The biggest thing is that it shouldn’t have a date that you need to have your employees back. You get the PPP loan and you have eight weeks to have your full time employees back in order to get the forgiveness. Nobody knows when we are opening again. The eight weeks is arbitrary. We want to be able to spend it on more than just salaries. There are a lot of expenses that we have like rent and insurance. We wanted to be able to expand that and the length of how long until we have employees back. Once we open our doors, then give us eight weeks. June 30 was the day we would need to have our employees back and that’s not happening. If you are mandated shut, you have no way to provide your service or your goods. There has to be some type of allowance for that. It’s ridiculous. It is set up to help people who are hurt the least. Not to say they don’t need help. They absolutely do.
Were these requests that were made to the federal government?
One of the things I have learned is that it’s easier, in government, to ask to change existing legislation than it is to introduce new legislation. With NIVA [National Independent Venue Alliance], that’s what we’ve done. We’ve asked to change what is in existence, particularly with the PPP. It was sent out in a letter to the government by NIVA. It is in there with the suggestion to increase the loan cap to at least eight times the average monthly cost of qualified uses of the loan, build in flexibility for the forgiveness being payroll, rent, utilities, or ticket refunds. It takes money just for us to open back up. I got a bunch of kegs that I already tapped. They are toast. That’s just money that is gone.
We’ve gotten some pretty good feedback on [the letter] so far. People in D.C. get it. They get that we are hurting. They understand what is going on. It’s just that there are so many people that are hurting. It is hard for them to figure out who to take care of.
It has been just over a week since NIVA was officially announced, what has the group been up to?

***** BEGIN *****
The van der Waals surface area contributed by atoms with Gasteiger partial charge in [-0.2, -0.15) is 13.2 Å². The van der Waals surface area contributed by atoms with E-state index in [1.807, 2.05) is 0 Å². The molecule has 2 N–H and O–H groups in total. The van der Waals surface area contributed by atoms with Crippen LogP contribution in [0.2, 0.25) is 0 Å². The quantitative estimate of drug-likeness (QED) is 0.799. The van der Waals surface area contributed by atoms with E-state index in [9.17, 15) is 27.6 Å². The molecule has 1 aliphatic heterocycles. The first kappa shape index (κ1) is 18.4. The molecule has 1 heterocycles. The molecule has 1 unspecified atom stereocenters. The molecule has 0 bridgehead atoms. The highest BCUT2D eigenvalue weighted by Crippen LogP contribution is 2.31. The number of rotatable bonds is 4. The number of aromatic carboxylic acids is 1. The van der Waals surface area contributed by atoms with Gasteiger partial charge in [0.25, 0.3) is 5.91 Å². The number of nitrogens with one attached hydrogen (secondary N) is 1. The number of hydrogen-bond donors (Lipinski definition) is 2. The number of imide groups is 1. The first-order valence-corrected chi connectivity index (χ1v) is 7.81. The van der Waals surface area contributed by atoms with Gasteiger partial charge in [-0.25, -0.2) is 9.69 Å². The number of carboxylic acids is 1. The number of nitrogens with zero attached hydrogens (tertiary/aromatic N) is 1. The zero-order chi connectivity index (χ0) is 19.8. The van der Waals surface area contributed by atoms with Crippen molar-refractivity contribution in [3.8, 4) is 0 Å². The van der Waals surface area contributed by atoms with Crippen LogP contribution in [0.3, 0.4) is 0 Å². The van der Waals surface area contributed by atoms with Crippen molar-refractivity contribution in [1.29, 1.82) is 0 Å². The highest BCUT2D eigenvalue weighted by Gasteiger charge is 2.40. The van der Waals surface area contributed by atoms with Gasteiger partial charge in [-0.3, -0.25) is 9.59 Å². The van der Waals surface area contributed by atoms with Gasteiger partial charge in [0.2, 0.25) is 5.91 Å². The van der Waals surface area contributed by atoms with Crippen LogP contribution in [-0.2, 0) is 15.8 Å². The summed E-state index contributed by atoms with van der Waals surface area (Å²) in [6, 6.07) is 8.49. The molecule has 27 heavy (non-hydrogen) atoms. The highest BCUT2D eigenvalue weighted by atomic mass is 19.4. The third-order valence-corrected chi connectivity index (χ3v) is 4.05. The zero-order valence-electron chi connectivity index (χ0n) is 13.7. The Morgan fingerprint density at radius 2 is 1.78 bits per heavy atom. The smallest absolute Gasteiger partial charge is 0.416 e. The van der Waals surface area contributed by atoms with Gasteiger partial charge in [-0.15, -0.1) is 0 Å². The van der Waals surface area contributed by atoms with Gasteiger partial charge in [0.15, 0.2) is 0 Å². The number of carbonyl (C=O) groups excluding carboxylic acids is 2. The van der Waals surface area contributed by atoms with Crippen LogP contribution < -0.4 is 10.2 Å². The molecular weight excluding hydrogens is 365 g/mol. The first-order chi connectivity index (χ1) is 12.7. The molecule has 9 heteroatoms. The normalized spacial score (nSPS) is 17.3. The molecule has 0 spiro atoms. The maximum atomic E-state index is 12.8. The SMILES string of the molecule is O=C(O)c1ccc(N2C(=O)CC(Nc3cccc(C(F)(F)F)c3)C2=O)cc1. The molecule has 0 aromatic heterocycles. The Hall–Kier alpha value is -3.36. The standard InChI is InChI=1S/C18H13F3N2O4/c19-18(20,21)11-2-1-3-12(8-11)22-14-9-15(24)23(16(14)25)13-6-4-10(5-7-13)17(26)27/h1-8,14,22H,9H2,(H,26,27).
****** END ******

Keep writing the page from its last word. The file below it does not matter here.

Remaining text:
We have been working with Main Street Alliance out of D.C. who helped Washington Nightlife and Music Association with our messaging and organization early on. They are a grass roots advocacy group and they focus on small businesses. They have just been helping out. NIVA has hired a lobbyist group to help because it is such a beast. We have 900 members in all 50 states now, so we had to hire somebody to help keep everything together and knock on the right doors. We need to know who is on the Task Force to Reopen the Economy. We don’t know all that stuff.
I was talking to a rep for U.S. House Representative Adam Smith today. They asked how many employees we had. We have about 50, but the amount of artists that come through aren’t technically our employees. We have 750-800 artists perform in a month. The amount of people that we pay is massive. We have a survey going now. By next week we will have the information. I was talking to someone who is gathering the data and they said, ‘You’re going to be blown away when you see these numbers.’ We know our impact is huge, but once you see these numbers you aren’t going to believe it. If all these venues don’t make it, these artists don’t have stages to play and then they can’t eat themselves.
Have you been working on anything for just Neumos?
I am trying to get some shows to happen on Neumos stage, get some video of them and broadcast them. I’ve been trying to do that for weeks and now I finally talked to somebody. I’ve got two set cameras and a third roamer. I got my sound guy and my light technician. I’ve got my things now so that I can actually stream it. I still need to get a band. Every time I try to hit people up they aren’t willing to do it because they are quarantining or they are already doing something.
Is it safe to put on shows at the venue?
We will be able to keep them socially distanced. For soundboard and lightboard, they are easily six feet apart. Monitors are way up in the corners by themselves. You’ll have your two camera folks that are stationary and then the one who is cruise around. We will have somebody in there making sure they are staying at a safe distance. Then the artists will need to stay apart from each other. We can’t do this and have it have any negative effects. No sharing of microphones, everything is wiped down, if you are not on stage performing you’re wearing a mask. The last thing we want to do is get anybody sick. It’s cool for people to see but it also makes some money for the artist. They got to get paid. They need money.
Is it legal to put on a show right now?
Yes. We are considered an essential service. Being able to perform on stage is considered an essential service [in King County]. I was a little surprised when I heard, but it is absolutely, totally 100% legit. I am not trying to sneak anything by. I’m too old to be playing games with my livelihood. You can’t have people in the audience but you can have them on stage.